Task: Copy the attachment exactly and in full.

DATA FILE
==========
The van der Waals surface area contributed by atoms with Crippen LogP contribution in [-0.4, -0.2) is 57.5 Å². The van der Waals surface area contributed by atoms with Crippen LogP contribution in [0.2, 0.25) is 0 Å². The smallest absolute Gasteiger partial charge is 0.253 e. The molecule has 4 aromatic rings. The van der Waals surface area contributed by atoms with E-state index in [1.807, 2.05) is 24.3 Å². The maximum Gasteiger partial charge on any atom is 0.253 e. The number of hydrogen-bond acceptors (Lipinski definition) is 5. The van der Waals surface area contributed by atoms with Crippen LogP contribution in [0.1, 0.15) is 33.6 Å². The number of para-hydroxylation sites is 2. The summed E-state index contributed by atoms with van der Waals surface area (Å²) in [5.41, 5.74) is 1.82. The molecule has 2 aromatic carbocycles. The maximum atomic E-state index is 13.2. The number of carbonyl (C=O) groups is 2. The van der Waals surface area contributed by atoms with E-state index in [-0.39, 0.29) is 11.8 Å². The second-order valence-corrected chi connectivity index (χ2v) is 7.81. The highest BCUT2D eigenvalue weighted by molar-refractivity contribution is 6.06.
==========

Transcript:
The van der Waals surface area contributed by atoms with Crippen LogP contribution in [-0.4, -0.2) is 57.5 Å². The van der Waals surface area contributed by atoms with Crippen LogP contribution in [0.2, 0.25) is 0 Å². The smallest absolute Gasteiger partial charge is 0.253 e. The molecule has 4 aromatic rings. The van der Waals surface area contributed by atoms with E-state index in [1.807, 2.05) is 24.3 Å². The maximum Gasteiger partial charge on any atom is 0.253 e. The number of hydrogen-bond acceptors (Lipinski definition) is 5. The van der Waals surface area contributed by atoms with Crippen LogP contribution in [0.1, 0.15) is 33.6 Å². The number of para-hydroxylation sites is 2. The summed E-state index contributed by atoms with van der Waals surface area (Å²) in [5.41, 5.74) is 1.82. The molecule has 2 aromatic carbocycles. The maximum atomic E-state index is 13.2. The number of carbonyl (C=O) groups is 2. The van der Waals surface area contributed by atoms with E-state index in [-0.39, 0.29) is 11.8 Å². The second-order valence-corrected chi connectivity index (χ2v) is 7.81. The highest BCUT2D eigenvalue weighted by molar-refractivity contribution is 6.06.